Taylor: Who said that he only came once?

Derzis: It was the FBI.

Taylor: They said he only came once?

Derzis: Oh yeah, clearly this was a... I mean, you know, I believe all of these acts that they're all part of something: with the Army of God, that all of these people know. It's just like with Michael Griffin, Paul Hill, all of these people. They found people who were a little bit off to have them do the assassinations, but clearly this is not one lone person, these are people who have designed that we're going to die.

Taylor: And yet they've always been treated as a lone individual by the FBI and all this.

Derzis: Right. Well, take a look at the guy, Tiller's killer. You know, on his front seat is Cheryl Sullinger's name, she's a felon, and she is high up in, she was part of...

Taylor: She's co-chair of Operation Rescue.

Derzis: Absolutely right.

Taylor: Yeah, she came out and photographed the Abortion Rights Freedom Ride and wrote articles about us this summer.

Derzis: Love it.

Taylor: Yeah.

Derzis: Yeah, and to think that she didn't have anything to do with that and nobody knew what he was doing? I mean, that is just so naïve if that's the case. I think the longer that's been washed under the rug... You know, this movement, these are terrorists. They're just like McVeigh, they're just like the Ku Klux Klan. I mean, this is al Qaeda on American soil.

Taylor: It is. And the only reason why this kind of violence is not happening as frequently these days, not that the threat of violence is at all over, but there is also not the same need for it because they have the courts and the legislation closing down abortion clinics so now so they can do it that way.

Derzis: You're right

Taylor: They have the big authority. They have the state terrorism to shut down women's clinics.

Derzis: You're absolutely right. As soon as they start... As soon as they get a bad ruling, you're going to see the killing of doctors start again. Not a doubt in my mind. But, you know, freedom's not free. And I think that's something that every abortion provider in this country knows, when he or she goes to work, that could be their last day.

Taylor: One of the things that I'll just say in concluding that you know, that we've raised this slogan everywhere we go, and that it's true, and many more people need to understand this, and take up the example of it: that the people who put their lives on the line to provide women with abortions, without that there would be no choice for women. Abortion providers are heroes. They should not be left by themselves. I mean, I understand, and respect, and I really appreciate that there are people who are determined that despite the threat, despite all of the insult, despite all of the dangers that come with being an abortion provider, and all the isolation that comes with it too, and these fears, that they're going to do it anyhow. And that's righteous. But we should never make peace. And all of us, especially people who are not playing that particular role, should never accept that should be the price that has to be paid.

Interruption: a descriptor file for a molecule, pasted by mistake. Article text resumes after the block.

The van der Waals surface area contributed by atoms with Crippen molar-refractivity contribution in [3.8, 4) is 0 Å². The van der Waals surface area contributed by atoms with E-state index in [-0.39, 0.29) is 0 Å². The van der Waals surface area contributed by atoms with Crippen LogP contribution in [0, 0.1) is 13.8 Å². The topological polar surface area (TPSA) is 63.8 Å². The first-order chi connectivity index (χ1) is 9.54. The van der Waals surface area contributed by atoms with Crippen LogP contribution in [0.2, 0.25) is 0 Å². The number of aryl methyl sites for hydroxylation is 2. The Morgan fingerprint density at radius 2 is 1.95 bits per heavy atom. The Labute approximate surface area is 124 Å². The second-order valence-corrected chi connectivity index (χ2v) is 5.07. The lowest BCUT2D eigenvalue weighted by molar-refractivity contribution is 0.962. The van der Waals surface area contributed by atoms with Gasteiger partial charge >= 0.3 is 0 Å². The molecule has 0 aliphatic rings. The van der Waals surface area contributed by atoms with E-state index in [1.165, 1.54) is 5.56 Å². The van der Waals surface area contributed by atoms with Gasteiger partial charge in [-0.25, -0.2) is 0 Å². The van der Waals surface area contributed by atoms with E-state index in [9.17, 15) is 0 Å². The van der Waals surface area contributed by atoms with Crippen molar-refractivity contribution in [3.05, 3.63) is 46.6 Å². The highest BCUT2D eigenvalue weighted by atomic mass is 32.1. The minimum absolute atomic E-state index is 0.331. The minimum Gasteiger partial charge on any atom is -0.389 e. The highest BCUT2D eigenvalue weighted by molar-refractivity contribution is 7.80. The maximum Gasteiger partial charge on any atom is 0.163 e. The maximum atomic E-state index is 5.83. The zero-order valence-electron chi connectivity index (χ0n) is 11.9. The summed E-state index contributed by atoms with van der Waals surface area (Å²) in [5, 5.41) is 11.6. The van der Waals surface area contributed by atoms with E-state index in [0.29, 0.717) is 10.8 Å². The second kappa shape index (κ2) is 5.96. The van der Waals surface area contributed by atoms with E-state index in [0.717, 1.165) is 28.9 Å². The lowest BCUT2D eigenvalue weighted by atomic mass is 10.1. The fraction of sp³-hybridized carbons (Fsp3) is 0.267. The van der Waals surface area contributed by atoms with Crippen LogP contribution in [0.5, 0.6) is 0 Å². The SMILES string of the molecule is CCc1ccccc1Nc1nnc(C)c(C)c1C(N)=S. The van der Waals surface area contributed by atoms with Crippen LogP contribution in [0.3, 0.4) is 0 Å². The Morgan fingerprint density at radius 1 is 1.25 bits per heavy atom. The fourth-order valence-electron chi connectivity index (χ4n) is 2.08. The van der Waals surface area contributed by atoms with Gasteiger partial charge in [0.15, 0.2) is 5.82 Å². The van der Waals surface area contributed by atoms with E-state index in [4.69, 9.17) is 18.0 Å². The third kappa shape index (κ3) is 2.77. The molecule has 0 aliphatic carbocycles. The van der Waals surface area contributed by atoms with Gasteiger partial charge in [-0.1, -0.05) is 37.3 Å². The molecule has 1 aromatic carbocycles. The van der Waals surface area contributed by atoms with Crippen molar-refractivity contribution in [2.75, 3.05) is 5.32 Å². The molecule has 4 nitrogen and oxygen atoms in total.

Derzis: I agree with you. Along with that, though, goes the joy: watching women be given a second chance. Watching women have the ability to go to school, to continue their education, and become whoever they deem to be in society. I would not change this for the world. If I had to do over again, I would still choose this, and I've always said if, you know, I think all of us have made that decision. You know, we're all going to die. And if you die doing something you believe in, what else could you ask for? You know? It's just, this has been a wonderful, wonderful way to... And you know, that's what I always say to these people when they ask me, "How do you feel about yourself?" WONDERFUL, you know? [laughter] I sleep well at night because I think about how women...

It had to have been six months ago, I was in a grocery store and I asked this woman who was bending down, I said, "Is that juice good?" And she turned around and said, "It's great and so are you." And she got up, grabbed me and started crying, and she said, "You saved my life." Now this happens rarely, so don't get me wrong here. But it was like, oh my God, what a wonderful, you know, what more could one person ask for? To have even one person feel like that, to make a difference in one person's life... And that's why this has got to still remain available.

Taylor: I think that's a good note. I'm glad. I'm much more glad to end on the joy and I think that's...

Derzis: There really is. There's so much joy with this.

Taylor: Well, thank you so much.

Derzis: Thank you, I enjoyed it.


Send us your comments.

If you like this article, subscribe, donate to and sustain Revolution newspaper.